The content was reviewed in a three phase process. In the
first phase the students were assigned a topic and a deadline.
They wrote and turned in an initial draft (along with relevant
URLs, graphics and other references) to their graduate research
assistant. This draft was reviewed by the graduate research
assistant and then given to Professor Woodmansee for review.
In the second phase, the papers were returned to the students
for a second draft. These drafts were turned in and reviewed
by graduate research assistants and Professor Woodmansee.
Once approved, these documents were posted on the course web
site by the webmaster.
Appendix 1: Course Description
ENGL 381, ARTH 384, ANTH 382, PSCL 381, PHIL 381, ECON 381,
HSTY 384: Interdisciplinary Research Collaboratory
Over the course of this and last semester, I have been collaborating
as a Teaching Assistant with a group of advanced undergraduates
from the arts, humanities, and social sciences, two other
teaching assistants from Law and Social Sciences and Professor
Woodmansee on a group web-based collaborative research project
at the intersection of law and culture -- specifically, the
domain of international intellectual property covered by copyright.
The goal of the collaborative was to give the undergraduates
an opportunity to participate in basic research. The output
of the collaborative is a group web site that expands the
intial research of Professor Woodmansee.
Our intellectual property law evolved alongside and to a
surprising degree in conversation with Romantic aesthetic
theory. At the center of copyright is a thoroughly Romantic
conception of creative production, or "authorship,"
as an essentially solitary, individual activity resulting
in a unique original "work." Historically this notion
of creative production has functioned to marginalize or deny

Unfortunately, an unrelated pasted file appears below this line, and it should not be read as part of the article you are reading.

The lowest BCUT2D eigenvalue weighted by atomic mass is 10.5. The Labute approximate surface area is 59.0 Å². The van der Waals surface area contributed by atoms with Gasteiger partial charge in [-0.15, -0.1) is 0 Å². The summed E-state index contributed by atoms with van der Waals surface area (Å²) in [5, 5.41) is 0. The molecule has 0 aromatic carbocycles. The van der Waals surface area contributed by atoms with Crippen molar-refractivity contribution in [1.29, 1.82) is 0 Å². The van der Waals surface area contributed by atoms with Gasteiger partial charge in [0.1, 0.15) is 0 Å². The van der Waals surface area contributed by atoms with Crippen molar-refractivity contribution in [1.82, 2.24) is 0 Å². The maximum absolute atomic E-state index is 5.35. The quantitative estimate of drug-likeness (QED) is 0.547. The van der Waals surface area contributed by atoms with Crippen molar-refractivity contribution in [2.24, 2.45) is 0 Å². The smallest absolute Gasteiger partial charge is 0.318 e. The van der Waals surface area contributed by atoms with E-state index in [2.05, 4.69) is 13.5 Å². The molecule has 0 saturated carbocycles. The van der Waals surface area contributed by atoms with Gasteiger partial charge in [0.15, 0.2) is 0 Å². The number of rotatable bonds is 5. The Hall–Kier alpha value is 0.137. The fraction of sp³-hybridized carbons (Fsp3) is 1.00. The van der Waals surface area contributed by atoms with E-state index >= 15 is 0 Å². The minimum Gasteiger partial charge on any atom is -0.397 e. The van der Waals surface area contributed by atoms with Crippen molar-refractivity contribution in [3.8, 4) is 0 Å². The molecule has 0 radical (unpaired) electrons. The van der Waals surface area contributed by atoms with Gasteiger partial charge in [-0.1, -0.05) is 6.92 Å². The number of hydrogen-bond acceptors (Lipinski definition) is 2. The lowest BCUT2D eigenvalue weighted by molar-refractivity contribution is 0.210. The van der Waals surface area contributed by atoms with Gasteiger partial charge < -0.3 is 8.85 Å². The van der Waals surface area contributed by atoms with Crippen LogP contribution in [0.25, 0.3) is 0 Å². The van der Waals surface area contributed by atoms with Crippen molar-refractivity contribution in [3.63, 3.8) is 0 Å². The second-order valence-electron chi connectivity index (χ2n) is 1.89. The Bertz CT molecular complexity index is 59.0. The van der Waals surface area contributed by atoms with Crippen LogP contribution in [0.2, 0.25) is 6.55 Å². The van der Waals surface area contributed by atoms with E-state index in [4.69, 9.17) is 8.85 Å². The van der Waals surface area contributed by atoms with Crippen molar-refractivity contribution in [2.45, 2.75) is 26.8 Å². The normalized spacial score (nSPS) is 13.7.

the work of many creative people -- e.g., women, non-Europeans,
those working in traditional forms and genres, and individuals
engaged in group or collaborative projects, to name but a
few. Exposure of these exclusions -- the recovery of marginalized
creators and under-appreciated forms of creative production
-- has been a central occupation of literary and cultural
studies for several decades. But the same cannot be said for
the law. While the law participated in the construction of
the modern "author," it has yet to be much affected
by the "critique of authorship" that we have been
witnessing in cultural studies for several decades. The consequences
of this lag are significant, for the law of intellectual property
plays a large and growing role in determining how wealth is
distributed in the real world.
The global consequences of this lag will be the focus of
our "research collaboratory." After tracing the
emergence of the modern conception of "authorship"
in the context of the diverse forms of creative cultural production
that it tends to marginalize or deny, we will turn our attention
to the way in which this concept operates to distribute intellectual
property internationally. Working in small research teams
assisted by graduate apprentices, students will investigate
how the "author"-driven intellectual property system
enables nations of the industrial North to maintain economic
and cultural hegemony over information flows at the expense
of peoples of the resource-rich South. Our objective will
be to write collaboratively a publishable paper setting forth
alternative ways of thinking and talking about cultural production
that could provide the foundation for a more equitable legal
The course is appropriate for advanced undergraduates majoring
in the arts, humanities, and social sciences, and especially
so if they are contemplating law school. To facilitate the
"collaboratory" experiment, enrollment will be capped
at 15 students.